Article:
A woman is walking toward the viewer with her husband when unexpectedly air from a shaft under the street blows her voluminous dress upward (still at top of page), revealing her underpants. She hastily defends her modesty & continues walking, leaving the frame, & we are left looking at men with their attention riveted by the momentary glimpse.
The scene is so naturalistic that even with this well-timed climax, it would almost seem an accidentally filmed moment. But the woman who is indeed acting was Florence Georgie. The man in the straw hat was Porter's fellow filmmaker, A. C. Abadie.
What Happened on Twenty-Third Street is often compared to Marilyn Monroe's famous "dress blown upward" scene in The Seven Year Itch; & for its day, Porter's film had that kind of sexiness.
Sex sells, whether a glimpse of undies or a stolen kiss. The minute-comedy set on a train informs us What Happened in the Tunnel (1903), packing in sexual taboo & what is more striking for Porter, three distinct characterizations.
He tended to be more master of action or event than of character, but here he shows an ability to capture individuality.
There's a white lady seated beside a black woman, the latter in her housemaid's outfit. Behind them sits a masher (Max Aronson) whose interest in the white lady is reciprocated. They pass through a dark tunnel & when they come out the other side, the masher sees that the maid & the white lady have switched places & he's just smooched a black woman.
The two women laugh & laugh, the man gets physically sick. This is fairly lame as a joke, but the idea that these two women of such differing social positions worked out in advance how to deal with mashers on the train has a certain small appeal.
So too The Gay Shoe Clerk (1903) gave the viewer a chance to watch a shoe salesman turn into a masher while waiting on a young lady, & getting less of a reward than he was hoping for.
This one also has the distinction of being the first foot fetish film. Face it, nobody takes a job of getting down on their knees to fondle feet without being a bit bent in the head.
I realized this when I was a young cute thang who could always get quick service in a shoe store. Now that I'm old & plump it's much harder to get one's shoes fitted by those foot-fondling weirdos.
And now that you know it, too, whenever you're buying shoes next, just watch the sales force in action. They leap at the feet of young beauties only, & it's also a quick way to tell which of 'em are gay, as some shoe salesmen will attend the feet of lovely ladies foremost, others of lovely lads foremost.
Porter understands this perfectly, making sure the woman shopping for shoes has a friend with her to insure her safety, then showing much foot-fondling, including in extreme close-up. This gets the salesman so aroused he leaps at the young lady to kiss her assaultively.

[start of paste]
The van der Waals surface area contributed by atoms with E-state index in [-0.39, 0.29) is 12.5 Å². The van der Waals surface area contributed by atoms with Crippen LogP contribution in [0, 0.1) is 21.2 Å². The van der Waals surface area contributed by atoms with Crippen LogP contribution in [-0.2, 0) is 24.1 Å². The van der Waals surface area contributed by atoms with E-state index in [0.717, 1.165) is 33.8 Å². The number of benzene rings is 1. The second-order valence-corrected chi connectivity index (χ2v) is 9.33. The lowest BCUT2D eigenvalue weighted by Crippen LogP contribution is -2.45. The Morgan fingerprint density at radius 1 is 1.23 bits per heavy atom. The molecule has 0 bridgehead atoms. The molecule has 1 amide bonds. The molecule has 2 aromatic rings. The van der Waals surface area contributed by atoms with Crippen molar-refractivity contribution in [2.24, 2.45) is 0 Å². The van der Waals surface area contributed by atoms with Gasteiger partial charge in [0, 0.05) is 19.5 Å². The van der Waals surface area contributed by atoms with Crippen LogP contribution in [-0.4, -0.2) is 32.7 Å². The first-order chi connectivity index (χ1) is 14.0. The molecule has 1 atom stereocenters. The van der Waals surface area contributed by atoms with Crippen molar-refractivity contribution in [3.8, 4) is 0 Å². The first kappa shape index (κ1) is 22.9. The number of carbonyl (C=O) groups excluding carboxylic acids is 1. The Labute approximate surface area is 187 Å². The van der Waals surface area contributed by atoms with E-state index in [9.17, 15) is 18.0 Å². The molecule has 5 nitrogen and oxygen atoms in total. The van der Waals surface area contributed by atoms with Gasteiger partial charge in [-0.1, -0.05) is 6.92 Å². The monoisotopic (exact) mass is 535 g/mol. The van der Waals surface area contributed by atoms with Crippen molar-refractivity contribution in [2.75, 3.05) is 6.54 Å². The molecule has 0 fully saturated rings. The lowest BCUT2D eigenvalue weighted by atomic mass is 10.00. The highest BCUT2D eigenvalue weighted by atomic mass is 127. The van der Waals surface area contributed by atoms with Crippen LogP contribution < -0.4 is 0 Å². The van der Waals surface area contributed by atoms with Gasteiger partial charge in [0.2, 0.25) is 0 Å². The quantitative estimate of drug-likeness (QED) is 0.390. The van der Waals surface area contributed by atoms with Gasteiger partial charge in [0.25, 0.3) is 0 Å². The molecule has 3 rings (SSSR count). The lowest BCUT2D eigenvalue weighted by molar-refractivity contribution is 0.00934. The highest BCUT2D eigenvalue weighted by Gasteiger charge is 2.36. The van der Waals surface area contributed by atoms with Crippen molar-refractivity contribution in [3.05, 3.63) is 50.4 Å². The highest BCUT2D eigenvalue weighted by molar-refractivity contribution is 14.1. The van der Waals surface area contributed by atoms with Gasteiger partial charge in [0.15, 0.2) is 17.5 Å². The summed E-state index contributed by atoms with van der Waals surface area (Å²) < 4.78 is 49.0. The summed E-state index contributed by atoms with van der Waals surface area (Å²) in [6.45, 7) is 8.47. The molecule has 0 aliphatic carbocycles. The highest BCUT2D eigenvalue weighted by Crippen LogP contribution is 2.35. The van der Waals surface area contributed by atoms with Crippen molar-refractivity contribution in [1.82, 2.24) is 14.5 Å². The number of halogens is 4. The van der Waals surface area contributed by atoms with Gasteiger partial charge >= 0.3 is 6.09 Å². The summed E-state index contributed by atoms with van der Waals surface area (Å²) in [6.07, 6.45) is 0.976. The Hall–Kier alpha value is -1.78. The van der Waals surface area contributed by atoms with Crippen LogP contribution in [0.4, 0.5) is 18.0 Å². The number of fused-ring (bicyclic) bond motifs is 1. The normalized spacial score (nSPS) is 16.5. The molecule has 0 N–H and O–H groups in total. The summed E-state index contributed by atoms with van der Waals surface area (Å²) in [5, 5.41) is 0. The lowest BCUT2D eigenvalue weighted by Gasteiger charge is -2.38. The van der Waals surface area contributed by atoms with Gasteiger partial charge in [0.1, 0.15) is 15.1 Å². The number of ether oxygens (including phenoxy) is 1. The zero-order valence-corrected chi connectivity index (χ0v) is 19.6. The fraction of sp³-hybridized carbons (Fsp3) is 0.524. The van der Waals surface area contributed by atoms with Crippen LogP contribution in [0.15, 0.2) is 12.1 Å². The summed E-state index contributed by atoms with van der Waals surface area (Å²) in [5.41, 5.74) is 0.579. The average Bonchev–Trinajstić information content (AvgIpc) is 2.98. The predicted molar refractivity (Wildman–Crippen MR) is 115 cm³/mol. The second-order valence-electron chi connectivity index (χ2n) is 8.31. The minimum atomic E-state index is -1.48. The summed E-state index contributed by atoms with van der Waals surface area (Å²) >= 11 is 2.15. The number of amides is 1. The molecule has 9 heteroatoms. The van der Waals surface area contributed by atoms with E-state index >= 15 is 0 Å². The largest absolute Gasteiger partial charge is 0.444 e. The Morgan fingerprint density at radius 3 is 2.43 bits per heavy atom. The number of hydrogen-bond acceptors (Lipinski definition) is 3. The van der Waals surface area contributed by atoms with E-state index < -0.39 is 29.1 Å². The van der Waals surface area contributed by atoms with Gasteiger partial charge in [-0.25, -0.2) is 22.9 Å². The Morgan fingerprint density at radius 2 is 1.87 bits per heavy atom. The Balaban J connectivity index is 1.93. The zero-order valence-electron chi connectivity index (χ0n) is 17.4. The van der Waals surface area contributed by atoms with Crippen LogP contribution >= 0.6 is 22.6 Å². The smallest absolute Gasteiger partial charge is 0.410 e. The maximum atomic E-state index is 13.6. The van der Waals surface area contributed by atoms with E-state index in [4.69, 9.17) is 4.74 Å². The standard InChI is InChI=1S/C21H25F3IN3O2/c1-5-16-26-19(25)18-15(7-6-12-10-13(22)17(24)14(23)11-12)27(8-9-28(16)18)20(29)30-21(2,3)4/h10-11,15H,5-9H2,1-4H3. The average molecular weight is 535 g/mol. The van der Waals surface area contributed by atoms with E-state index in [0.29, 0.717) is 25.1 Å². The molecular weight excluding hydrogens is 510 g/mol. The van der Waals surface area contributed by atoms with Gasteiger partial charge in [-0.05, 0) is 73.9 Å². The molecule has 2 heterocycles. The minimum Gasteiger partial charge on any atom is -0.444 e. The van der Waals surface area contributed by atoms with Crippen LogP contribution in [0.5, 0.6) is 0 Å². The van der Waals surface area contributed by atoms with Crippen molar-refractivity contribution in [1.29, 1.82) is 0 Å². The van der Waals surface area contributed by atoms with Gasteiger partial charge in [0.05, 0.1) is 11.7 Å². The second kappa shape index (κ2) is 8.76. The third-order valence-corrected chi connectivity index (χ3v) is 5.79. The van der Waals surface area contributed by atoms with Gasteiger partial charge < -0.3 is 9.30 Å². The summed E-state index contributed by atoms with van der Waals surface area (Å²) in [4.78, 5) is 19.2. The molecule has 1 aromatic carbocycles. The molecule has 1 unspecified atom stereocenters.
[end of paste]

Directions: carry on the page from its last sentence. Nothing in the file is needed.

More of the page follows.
It ends with the young woman's friend or guardian taking up her umbrella & whacking the living daylights out of the pervo, which for his fellow foot fetishists peering in at the mutoscope would be just the right climax since adoration of feet is usually attended by eager masochism.
One Porter's earlier "sexploitation" films was Love in a Hammock (1901). The love scene with a girl in a hammock was a cliche of Victorian romantic fiction, 3D stereoscopic cards, pictorial albums, stage plays...
So Porter is spoofing popuar imagery. A woman sitting on the edge of a hammock tied between trees is appraoched by a man who sits down, puts his arm around her, & instigates a great deal of kissing.
Of greater interest, however, is the black-clad figure in the tree (looks like a ninja!), another in the background, "bad boy" figures who are aggressive peeping toms. For climax, the fellow on the branch above the hammock tumbles down upon the lovers.
Even these simplistic excursions into one- or two-minute titillations are more substantive than other sexploitative films of the day, as Porter was usually pressing toward narrative. But sexy moving pictures was just about the oldest category, & it was not where Porter's real originality comes into play.
Porter was frequently assisted by stage director George S. Fleming, as he was on Interrupted Bathers (1902).
A group of young women wearing only their undergarments are in a pond splashing gaily. A fourth young lady is lounging on the banks.
Two tramps (stock characters in such early comedies) slip up upon the scene & the woman lounging on the banks flees, leaving her friends to whatever their fates may be.
Despite being splashed & harrangued to go away, the tramps steal the young women's clothing, throwing them kisses before they hightail it away with the clothing, likely to pawn.
Although their undergarments are not immodest, undergarments are nevertheless undergarments, & we see one of the gals heading home wearing a rain barrel. As for the remaining two gals, we don't see what they find to cover themselves.